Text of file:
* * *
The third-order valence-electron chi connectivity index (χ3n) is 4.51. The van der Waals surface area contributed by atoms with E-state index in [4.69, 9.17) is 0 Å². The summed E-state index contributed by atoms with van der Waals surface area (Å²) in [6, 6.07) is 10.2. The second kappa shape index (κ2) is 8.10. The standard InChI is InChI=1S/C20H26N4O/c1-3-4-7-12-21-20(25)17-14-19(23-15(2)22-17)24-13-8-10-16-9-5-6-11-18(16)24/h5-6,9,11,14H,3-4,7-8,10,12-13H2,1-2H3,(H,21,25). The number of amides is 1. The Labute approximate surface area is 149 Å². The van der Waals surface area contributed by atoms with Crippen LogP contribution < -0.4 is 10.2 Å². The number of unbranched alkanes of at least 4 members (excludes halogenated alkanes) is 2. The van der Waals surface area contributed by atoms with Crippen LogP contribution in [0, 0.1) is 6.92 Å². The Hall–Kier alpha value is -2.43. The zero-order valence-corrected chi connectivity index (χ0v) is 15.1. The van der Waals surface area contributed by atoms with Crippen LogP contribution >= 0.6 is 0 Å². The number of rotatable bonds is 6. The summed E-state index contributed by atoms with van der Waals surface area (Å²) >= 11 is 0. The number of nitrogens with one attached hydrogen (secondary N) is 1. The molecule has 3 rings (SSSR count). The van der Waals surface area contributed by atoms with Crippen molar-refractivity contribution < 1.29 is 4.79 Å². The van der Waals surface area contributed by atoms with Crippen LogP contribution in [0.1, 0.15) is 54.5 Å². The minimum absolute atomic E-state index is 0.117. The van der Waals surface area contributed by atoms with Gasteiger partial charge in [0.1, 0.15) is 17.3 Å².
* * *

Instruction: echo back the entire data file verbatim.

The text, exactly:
The third-order valence-electron chi connectivity index (χ3n) is 4.51. The van der Waals surface area contributed by atoms with E-state index in [4.69, 9.17) is 0 Å². The summed E-state index contributed by atoms with van der Waals surface area (Å²) in [6, 6.07) is 10.2. The second kappa shape index (κ2) is 8.10. The standard InChI is InChI=1S/C20H26N4O/c1-3-4-7-12-21-20(25)17-14-19(23-15(2)22-17)24-13-8-10-16-9-5-6-11-18(16)24/h5-6,9,11,14H,3-4,7-8,10,12-13H2,1-2H3,(H,21,25). The number of amides is 1. The Labute approximate surface area is 149 Å². The van der Waals surface area contributed by atoms with Crippen LogP contribution < -0.4 is 10.2 Å². The number of unbranched alkanes of at least 4 members (excludes halogenated alkanes) is 2. The van der Waals surface area contributed by atoms with Crippen LogP contribution in [0, 0.1) is 6.92 Å². The Hall–Kier alpha value is -2.43. The zero-order valence-corrected chi connectivity index (χ0v) is 15.1. The van der Waals surface area contributed by atoms with Crippen LogP contribution >= 0.6 is 0 Å². The number of rotatable bonds is 6. The summed E-state index contributed by atoms with van der Waals surface area (Å²) >= 11 is 0. The number of nitrogens with one attached hydrogen (secondary N) is 1. The molecule has 3 rings (SSSR count). The van der Waals surface area contributed by atoms with Crippen molar-refractivity contribution < 1.29 is 4.79 Å². The van der Waals surface area contributed by atoms with Crippen LogP contribution in [0.1, 0.15) is 54.5 Å². The minimum absolute atomic E-state index is 0.117. The van der Waals surface area contributed by atoms with Gasteiger partial charge in [0.1, 0.15) is 17.3 Å².